16:08 FrankB3: Received e-mail from a trader, given me: IWO Turning Point Indicator (TPI) : tried to make a header and notes, best I can. http://tos.mx/8fm8ji

Code:

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# IWO Turning Point Indicator BY STEVEN PLACE (12/5/18)
#The TPI is a way to quantify the rate of change of a stock or market.
#It gives you specific levels that shows the probabilities of a move in a stock. The TPI has a few components.
#The first is the “Rolling” line. This shows us the rolling returns of a stock for whatever timeframe we want.
#The default setting is a period of 10 trading days, which is the equivalent of 2 weeks.
#So, for an example, if a stock is a reading of 4.7%, that means it has rallied 4.7% over 10 trading days.
#The rest of the lines are volatility bands, using a 60-day sample. 60 days is about 3 calendar months.
#The indicator looks back at all of the rolling returns data, and calculates the standard deviations.
#This is important because it gives us context for a stock.
#As an example, you can say “oh wow, this stock has moved big.”
#But the other questions to ask are…
#1. How big? 2. Has it happened in the past? 3. What kind of moves should we expect?
#The volatility bands are a guide.
#In the chart above, the upper volatility band is at 7.55%.
#What does this mean?
#It means we should expect, about 95% of the time, for the stock to not rally 7.5%.
#And with options trading, it’s just as important to know where a stock isn’t headed just as much as to where it is.
#The sweet spot is at 30 days to expiration.
#If you can capture 50% of maximum credit with 30 days left to expiration, that's a good exit.
#If you can capture 20% of maximum credit after being in the trade for only 10 days, that's also a good exit.
#The goal here is to maximize returns and minimizing time in the market. WHAT TIMEFRAMES TO USE
#There are few timeframes that I follow. Each has its own reasoning, but it basically comes down to how much a stock has moved…
#… in the past week
#… in the past two weeks
#… in the past month
#… in the past 3 months
#Your trading style and strategy choice will dictate what kind of timeframe you need to use.
#Here are the inputs for each timeframe:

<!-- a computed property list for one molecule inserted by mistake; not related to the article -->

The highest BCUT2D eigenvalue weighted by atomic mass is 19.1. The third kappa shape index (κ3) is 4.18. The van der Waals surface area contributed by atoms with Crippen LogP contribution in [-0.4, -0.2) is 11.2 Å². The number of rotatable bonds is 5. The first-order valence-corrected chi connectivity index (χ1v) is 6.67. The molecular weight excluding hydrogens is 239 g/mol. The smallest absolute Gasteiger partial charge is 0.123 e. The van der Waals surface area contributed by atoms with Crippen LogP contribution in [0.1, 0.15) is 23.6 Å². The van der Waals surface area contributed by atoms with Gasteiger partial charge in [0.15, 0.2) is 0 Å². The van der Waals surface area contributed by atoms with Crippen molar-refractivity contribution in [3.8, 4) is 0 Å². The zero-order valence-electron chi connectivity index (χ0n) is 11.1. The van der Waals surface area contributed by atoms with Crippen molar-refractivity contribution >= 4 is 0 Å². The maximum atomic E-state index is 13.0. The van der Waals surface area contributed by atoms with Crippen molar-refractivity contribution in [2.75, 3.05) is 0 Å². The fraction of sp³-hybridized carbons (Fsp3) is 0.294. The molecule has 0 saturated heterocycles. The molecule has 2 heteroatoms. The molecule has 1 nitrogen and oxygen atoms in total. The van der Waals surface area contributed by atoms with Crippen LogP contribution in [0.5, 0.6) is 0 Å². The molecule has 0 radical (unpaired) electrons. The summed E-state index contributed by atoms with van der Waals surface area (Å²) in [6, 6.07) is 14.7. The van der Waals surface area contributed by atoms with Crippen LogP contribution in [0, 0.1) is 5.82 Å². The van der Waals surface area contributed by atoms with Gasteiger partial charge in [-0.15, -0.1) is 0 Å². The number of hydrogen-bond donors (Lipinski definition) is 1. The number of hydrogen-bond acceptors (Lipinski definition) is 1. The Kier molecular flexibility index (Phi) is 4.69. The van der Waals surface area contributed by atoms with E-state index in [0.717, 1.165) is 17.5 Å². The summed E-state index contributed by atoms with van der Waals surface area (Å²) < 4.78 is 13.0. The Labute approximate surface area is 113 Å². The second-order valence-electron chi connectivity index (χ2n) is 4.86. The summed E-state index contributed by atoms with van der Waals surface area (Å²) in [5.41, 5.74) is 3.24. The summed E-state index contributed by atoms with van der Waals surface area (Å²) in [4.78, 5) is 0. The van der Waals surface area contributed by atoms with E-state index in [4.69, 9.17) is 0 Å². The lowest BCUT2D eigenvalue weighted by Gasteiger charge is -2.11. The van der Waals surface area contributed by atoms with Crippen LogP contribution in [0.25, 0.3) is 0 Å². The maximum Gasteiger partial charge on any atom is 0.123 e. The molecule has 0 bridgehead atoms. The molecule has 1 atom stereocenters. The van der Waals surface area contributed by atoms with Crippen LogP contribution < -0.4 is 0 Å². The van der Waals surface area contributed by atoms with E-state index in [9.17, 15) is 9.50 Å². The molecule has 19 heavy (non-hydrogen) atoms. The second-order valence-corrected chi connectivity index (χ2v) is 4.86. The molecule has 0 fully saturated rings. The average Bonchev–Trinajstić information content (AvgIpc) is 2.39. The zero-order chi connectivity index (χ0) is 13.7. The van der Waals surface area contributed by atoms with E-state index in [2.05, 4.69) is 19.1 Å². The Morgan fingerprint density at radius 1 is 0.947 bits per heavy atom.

#One week (5, 60)
#Two weeks (10, 60)
#One Month (20, 80)
#Three Months (60, 252)
#Because we only look at trading days not calendar days, our numbers are shortened.
#Oh, and that “252” is because there are 252 trading days in a year. Neat, right? HOW TO TRADE WITH THE TPI:
#The TPI is an indicator best suited with looking for reversion-based moves.
#Simply put, you wait for an expansion in volatility and then fade any further moves from that.
#Let’s take an example.
#A stock is trading in a long-term uptrend with a closing price of 155, then over a 10-day period it moves -8%. That’s below its 2nd standard deviation band.
#Its closing price is 142.
#Now the odds of seeing downside continuation are very low, especially within the next 10 days. So, you can look to structure a bull put spread, an option strategy that profits as long as the stock doesn’t move below a certain strike price.
#The cool part? You can use the TPI to figure out where you should place that strike price.
#So you can move the timeframe of the TPI out to 20 days, and then you get this chart:
#The lower band shows -6%, which means that based on the past 3 months volatility the odds of seeing a selloff greater than that is around 5%.
#And given the fact that the stock is already deeply oversold, the odds are further in your favor.
#Put it all together.
##The stock is statistically oversold, with a closing price of $142 per share.
#6% off that current price is around 133.
#So you can sell the 130/125 credit spread for around 0.65.
#With a max reward of 65 and a risk of 435, that puts your return on risk at 14%.
#Do the math!
#The reward relative to the risk is much higher than the statistical odds!
declare lower;input length = 10;input stdLength = 60;plot rolling = (close - close[length])*100/close[length];plot updev = StDev(rolling, stdLength);plot twoupdev = 2*StDev(rolling, stdLength);plot downdev = -StDev(rolling, stdLength);plot twodowndev = -2*StDev(rolling, stdLength);
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